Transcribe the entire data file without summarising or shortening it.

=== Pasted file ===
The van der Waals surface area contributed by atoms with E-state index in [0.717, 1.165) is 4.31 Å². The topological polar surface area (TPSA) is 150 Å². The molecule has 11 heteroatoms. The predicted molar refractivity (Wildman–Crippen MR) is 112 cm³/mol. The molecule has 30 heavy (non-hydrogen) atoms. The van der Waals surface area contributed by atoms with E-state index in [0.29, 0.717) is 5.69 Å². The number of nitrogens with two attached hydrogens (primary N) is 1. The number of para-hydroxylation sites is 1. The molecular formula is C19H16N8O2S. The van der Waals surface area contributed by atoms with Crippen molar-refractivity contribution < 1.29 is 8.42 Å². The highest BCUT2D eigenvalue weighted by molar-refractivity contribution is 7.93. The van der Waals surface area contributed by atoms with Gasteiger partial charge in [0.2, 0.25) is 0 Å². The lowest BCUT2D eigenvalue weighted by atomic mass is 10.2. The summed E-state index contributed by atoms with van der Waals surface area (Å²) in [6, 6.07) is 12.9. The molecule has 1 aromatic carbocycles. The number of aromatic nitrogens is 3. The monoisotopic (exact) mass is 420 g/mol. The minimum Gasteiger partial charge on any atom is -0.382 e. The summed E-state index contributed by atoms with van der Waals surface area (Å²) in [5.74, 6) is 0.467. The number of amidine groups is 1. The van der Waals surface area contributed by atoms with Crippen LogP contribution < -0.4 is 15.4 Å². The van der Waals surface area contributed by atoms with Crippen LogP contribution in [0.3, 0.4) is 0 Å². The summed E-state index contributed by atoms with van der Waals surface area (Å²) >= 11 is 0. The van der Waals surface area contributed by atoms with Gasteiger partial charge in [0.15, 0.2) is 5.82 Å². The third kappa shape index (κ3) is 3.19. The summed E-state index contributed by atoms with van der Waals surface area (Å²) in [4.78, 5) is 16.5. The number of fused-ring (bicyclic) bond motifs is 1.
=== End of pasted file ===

The van der Waals surface area contributed by atoms with E-state index in [0.717, 1.165) is 4.31 Å². The topological polar surface area (TPSA) is 150 Å². The molecule has 11 heteroatoms. The predicted molar refractivity (Wildman–Crippen MR) is 112 cm³/mol. The molecule has 30 heavy (non-hydrogen) atoms. The van der Waals surface area contributed by atoms with E-state index in [0.29, 0.717) is 5.69 Å². The number of nitrogens with two attached hydrogens (primary N) is 1. The number of para-hydroxylation sites is 1. The molecular formula is C19H16N8O2S. The van der Waals surface area contributed by atoms with Crippen molar-refractivity contribution < 1.29 is 8.42 Å². The highest BCUT2D eigenvalue weighted by molar-refractivity contribution is 7.93. The van der Waals surface area contributed by atoms with Gasteiger partial charge in [0.2, 0.25) is 0 Å². The lowest BCUT2D eigenvalue weighted by atomic mass is 10.2. The summed E-state index contributed by atoms with van der Waals surface area (Å²) in [6, 6.07) is 12.9. The molecule has 1 aromatic carbocycles. The number of aromatic nitrogens is 3. The monoisotopic (exact) mass is 420 g/mol. The minimum Gasteiger partial charge on any atom is -0.382 e. The summed E-state index contributed by atoms with van der Waals surface area (Å²) in [5.74, 6) is 0.467. The number of amidine groups is 1. The van der Waals surface area contributed by atoms with Crippen LogP contribution < -0.4 is 15.4 Å². The van der Waals surface area contributed by atoms with Crippen LogP contribution in [0.3, 0.4) is 0 Å². The summed E-state index contributed by atoms with van der Waals surface area (Å²) >= 11 is 0. The van der Waals surface area contributed by atoms with Gasteiger partial charge in [0.15, 0.2) is 5.82 Å². The third kappa shape index (κ3) is 3.19. The summed E-state index contributed by atoms with van der Waals surface area (Å²) in [4.78, 5) is 16.5. The number of fused-ring (bicyclic) bond motifs is 1.